Clay Shirky, in a recent talk at Web 2.0 Expo New York, challenged us to stop talking about information overload as an excuse, recognize it as a fact (one that’s existed for a long time and will not diminish in the future), and to work on building better filters.
Titles like the Boing Boing one are kinda unfortunate because they frame Shirky’s view to be one that would be in opposition to lets say, David Shenk’s from his book “Data Smog”.
Far from it.
As with any look forward, the book wildly missed the mark with some of its more grim predictions, but in many ways still has much to offer and think about.
In particular, towards the end of the book Shenk proposed a personal call to action for building better filters (learning to be our own for example) and to be better information producing citizens (being our own editors). Big foreshadowing of Shirky’s talk there.
Most reviews of the book focussed on Shenk’s definition of the problem and pooh-poohed his suggestions. So here we are, many years down the line, and most of the focus is *still* grousing about ‘information overload’.
Clay Shirky’s point is its high time to stop doing that and get busy building the tools, protocols, customs and businesses that will help us not only deal with it, but thrive from it.
Lambda the Ultimate: Why Normalization Failed to Become the Ultimate Guide for Database Designers?
Putting Freebase in a Star Schema
no:sql(east): video: Justin Sheehy is the CTO of Basho Technologies on Riak and more
ShopTalk Blog: Death to filesystems
Programmable Web: Daniel Jacobson: “Content Portability: Building an API is Not Enough”
Previous entries in the series:
Programmable Web: Daniel Jacobson: Content Modularity: More Than Just Data Normalization
Programmable Web: Daniel Jacobson: COPE: Create Once, Publish Everywhere
Justin Cormack has some thoughts on the above series, in particular on content portablility, that are worth reading.
Also related to content portability (I think – okay – maybe a stretch – but is worthy to think about), is “Dive into history, 2009 edition”: “HTML is not an output format. HTML is The Format. Not The Format Of Forever, but damn if it isn’t The Format Of The Now.”
AIGA: Callie Neylan: Case Study: NPR.org
I’d call it some long-awaited recognition for many. Gawker: Hack to Hacker: Rise of the Journalist-Programmer.
Hmm… have I qualified as a Programmer-Journalist in the past?
Jon Moore: NoSQL East 2009 Redux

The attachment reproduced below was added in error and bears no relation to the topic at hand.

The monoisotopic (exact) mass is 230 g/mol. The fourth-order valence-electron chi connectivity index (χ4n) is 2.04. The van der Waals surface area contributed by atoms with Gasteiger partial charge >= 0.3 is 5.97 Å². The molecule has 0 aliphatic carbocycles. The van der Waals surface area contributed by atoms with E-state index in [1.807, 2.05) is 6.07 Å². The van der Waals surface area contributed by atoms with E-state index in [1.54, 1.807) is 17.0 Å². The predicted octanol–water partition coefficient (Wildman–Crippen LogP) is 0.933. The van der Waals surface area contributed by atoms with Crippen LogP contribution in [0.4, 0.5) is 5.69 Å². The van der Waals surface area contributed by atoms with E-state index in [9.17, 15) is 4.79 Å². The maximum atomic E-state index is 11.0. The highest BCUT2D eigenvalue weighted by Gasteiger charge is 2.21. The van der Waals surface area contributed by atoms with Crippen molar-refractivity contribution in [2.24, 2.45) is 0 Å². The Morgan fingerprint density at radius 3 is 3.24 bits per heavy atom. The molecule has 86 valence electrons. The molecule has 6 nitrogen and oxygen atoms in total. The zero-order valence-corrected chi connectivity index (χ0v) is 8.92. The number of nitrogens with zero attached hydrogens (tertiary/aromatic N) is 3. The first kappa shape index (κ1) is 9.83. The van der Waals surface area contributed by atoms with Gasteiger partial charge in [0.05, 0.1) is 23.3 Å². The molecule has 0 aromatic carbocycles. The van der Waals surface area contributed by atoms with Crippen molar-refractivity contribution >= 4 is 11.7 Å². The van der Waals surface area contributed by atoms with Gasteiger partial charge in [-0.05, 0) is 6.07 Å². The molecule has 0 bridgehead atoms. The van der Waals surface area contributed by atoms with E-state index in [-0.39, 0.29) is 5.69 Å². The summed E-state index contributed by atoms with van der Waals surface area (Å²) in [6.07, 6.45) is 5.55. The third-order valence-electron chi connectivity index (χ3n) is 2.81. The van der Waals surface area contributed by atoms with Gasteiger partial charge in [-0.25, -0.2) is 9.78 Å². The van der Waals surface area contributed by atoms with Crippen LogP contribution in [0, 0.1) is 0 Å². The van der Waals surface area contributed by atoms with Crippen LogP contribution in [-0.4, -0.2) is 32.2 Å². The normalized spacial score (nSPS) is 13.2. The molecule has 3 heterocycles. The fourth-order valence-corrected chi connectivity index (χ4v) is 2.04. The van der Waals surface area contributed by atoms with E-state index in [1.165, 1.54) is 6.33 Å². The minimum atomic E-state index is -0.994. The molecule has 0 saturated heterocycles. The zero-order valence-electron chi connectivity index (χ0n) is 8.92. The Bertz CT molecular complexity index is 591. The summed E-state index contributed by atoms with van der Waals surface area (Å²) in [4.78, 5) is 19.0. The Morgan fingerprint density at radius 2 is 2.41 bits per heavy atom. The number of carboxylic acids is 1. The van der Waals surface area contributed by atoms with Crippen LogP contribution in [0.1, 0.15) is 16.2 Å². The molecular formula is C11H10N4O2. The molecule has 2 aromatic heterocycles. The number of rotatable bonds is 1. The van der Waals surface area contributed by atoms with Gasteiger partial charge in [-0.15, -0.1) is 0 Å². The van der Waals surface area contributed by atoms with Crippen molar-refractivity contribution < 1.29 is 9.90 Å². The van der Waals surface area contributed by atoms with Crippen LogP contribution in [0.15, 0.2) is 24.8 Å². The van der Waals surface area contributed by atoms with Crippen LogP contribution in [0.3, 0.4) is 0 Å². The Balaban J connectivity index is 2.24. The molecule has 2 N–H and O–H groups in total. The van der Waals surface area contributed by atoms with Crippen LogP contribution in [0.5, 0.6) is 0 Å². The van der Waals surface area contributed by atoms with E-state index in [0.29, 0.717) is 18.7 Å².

Explain Extended: What is a relational database?
Explain Extended: What is the entity-relationship model?
Data Doghouse: Data Integration: Hand-coding Using ETL Tools
Data Doghouse: Data Integration: Hand-coding Using ETL Tools Part 2
Smart Data Collective: ETL tools: Don’t Forget About the Little Dogs
Smart Data Collective: Data Integration: Hand-coding Using ETL Tools
Communications of the ACM: Extreme Agility at Facebook
Rob Pike is a famous name in programming with a history going back to Bell Labs, co-author of two often quoted books, and today works at Google.
One of the sections of the essay people focus on were six rules he listed on complexity. Rule number 5 is:
“Data dominates. If you’ve chosen the right data structures and organized things well, the algorithms will almost always be self evident. Data structures, not algorithms, are central to programming.”
I’ve seen people summarize that rule (why summarize three sentences?!) into “write stupid code that uses smart objects”, but I believe that misses the point.
To help us understand the context behind the rule, Pike cites Frederick Brooks’ “The Mythical Man-Month” p. 102. Here it is for your edification:
Representation is the Essence of Programming
Beyond craftmanship lies invention, and it is here that lean, spare, fast programs are born. Almost always these are the result of strategic breakthrough rather than tactical cleverness. Sometimes the strategic breakthrough will be a new algorithm, such as the Cooley-Tukey Fast Fourier Transform or the substitution of an n log n sort for an n2 set of comparisons.
Much more often, strategic breakthrough will come from redoing the representation of the data or tables. This is where the heart of your program lies. Show me your flowcharts and conceal your tables, and I shall be continued to be mystified. Show me your tables, and I won’t usually need your flowcharts; they’ll be obvious.
It is easy to multiply examples of the power of representations. I recall a young man undertaking to build an elaborate console interpreter for an IBM 650. He ended up packing it onto an incredibly small amount of space by building an interpreter for the interpreter, recognizing that human interactions are slow and infrequent, but space was dear. Digitek’s elegant little Fortran compiler uses a very dense, specialized representation for the compiler code itself, so that external storage is not needed. That time lost in decoding this representation is gained back tenfold by avoiding input-output. (The exercieses at the end of Chapter 6 in Brooks and Inversion, “Automatic Data Processing” include a collection of such examples, as do many of Knuth’s exercises.)
The programmer at wit’s end for lack of space can often do best by disentangling himself from his code, rearing back, and contemplating his data. Representation is the essence of programming
Eric Steven Raymond: The Art of Unix Programming: Basics of the Unix Philosophy